Unlocking Value with Alibaba: Investment Team Round-up
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Andy Rothman, Investment Strategist:
I think today’s announcement that Alibaba (BABA) will split into six companies and explore IPO (initial public offering) opportunities has broad significance for China’s markets. Given Alibaba’s past problems with the government, I believe that this was a carefully coordinated announcement – along with Jack Ma’s return to China the day before – with senior Party leaders. New Premier Li Qiang, who has known Ma for many years, probably led the effort for Xi.
This reinforces a few of the key messages from last week’s Sinology, addressing concerns investors have had about the role of platform companies and entrepreneurs in China’s economy. It also suggests the government is ready to resume IPOs for the tech sector, presumably including in overseas markets.
Coming shortly after the legislative session that was the formal kick-off of Xi’s new government, this is in line with my view that Xi is focused on supporting consumer-led growth and on restoring confidence of entrepreneurs, specifically the tech sector. This should also quiet speculation that Xi loves hardware companies and hates platform companies, which are the main consumer of hardware. Xi is moving quickly on this, which supports the change in direction of macro data during the first two months of the year. China’s economy has clearly turned the corner and is on a path towards a gradual, domestic demand-driven recovery. Confidence among Chinese households and entrepreneurs began to return in January and February: retail sales, home sales, manufacturing and investment all improved compared to prior months. Sales at restaurants and bars improved strongly, suggesting that many Chinese have begun to shake off last year’s COVID-related trauma, and are ready to socialize and spend again.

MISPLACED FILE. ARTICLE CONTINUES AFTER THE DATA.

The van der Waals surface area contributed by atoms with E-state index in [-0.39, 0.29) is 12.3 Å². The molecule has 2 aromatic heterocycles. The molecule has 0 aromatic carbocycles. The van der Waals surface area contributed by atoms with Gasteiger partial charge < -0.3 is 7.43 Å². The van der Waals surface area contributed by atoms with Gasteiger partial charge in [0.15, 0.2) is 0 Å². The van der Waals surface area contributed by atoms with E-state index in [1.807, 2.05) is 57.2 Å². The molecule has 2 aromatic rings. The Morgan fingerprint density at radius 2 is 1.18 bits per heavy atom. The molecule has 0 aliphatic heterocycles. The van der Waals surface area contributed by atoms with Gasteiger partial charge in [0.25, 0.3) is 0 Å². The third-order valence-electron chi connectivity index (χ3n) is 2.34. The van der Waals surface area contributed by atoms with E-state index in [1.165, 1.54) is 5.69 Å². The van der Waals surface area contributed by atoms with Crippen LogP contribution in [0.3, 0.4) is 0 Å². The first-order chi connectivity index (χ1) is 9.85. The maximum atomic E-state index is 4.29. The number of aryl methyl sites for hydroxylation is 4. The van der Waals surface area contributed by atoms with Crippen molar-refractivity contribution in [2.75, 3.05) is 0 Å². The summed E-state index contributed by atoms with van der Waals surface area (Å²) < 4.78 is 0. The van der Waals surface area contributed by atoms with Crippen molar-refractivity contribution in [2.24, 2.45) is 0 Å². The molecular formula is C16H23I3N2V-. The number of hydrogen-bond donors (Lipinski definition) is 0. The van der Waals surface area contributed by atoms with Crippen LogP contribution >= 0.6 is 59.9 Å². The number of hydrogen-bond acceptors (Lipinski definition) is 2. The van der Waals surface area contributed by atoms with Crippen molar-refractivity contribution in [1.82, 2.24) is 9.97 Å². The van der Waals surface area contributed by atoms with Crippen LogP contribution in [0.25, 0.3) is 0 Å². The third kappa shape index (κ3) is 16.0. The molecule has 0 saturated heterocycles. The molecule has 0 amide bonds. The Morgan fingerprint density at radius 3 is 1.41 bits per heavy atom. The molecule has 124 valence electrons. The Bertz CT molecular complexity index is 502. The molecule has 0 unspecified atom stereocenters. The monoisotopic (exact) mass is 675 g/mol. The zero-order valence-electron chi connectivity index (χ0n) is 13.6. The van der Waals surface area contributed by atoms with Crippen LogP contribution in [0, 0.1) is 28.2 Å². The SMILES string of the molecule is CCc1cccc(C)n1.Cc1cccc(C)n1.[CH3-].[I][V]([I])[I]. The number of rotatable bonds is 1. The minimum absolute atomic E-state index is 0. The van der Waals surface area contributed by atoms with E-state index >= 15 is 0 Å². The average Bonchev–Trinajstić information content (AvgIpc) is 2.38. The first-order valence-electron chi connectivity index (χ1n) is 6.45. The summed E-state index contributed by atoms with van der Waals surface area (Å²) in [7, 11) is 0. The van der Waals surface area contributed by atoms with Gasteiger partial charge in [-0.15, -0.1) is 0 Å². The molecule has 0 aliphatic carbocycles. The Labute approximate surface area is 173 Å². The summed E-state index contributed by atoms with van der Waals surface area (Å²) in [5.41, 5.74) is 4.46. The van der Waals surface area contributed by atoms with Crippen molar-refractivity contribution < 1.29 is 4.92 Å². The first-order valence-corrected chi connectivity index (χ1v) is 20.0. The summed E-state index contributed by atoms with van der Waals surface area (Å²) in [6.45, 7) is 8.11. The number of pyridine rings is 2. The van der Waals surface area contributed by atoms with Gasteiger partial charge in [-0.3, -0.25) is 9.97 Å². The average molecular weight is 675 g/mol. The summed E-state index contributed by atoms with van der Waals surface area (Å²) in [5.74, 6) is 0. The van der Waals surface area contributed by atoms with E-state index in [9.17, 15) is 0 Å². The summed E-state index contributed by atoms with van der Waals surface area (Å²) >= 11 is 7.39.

Andrew Mattock, Portfolio Manager:
Splitting BABA into six units to act autonomously should be seen as a positive for future profitability, in my view, there has been a trend recently to focus on profitability rather than excessive subsidization of the Chinese consumer.
There is a long way to go in cloud and payments to make more money. Question still is how much they will be able to monetize. But profitability is coming from a very low base, so I believe this move reinforces the trends already seen in e-commerce.
It fulfills the government intentions to move the platform companies more fully to more open-architecture and level the playing field against other competitors that are currently stymied by the power of a conglomerate that uses its core businesses to cross subsidize and makes it hard for other companies to compete. Therefore, I think it should be good for companies that compete with these platform companies in any one of the six divisions to make more money as the sectors become more profit focused.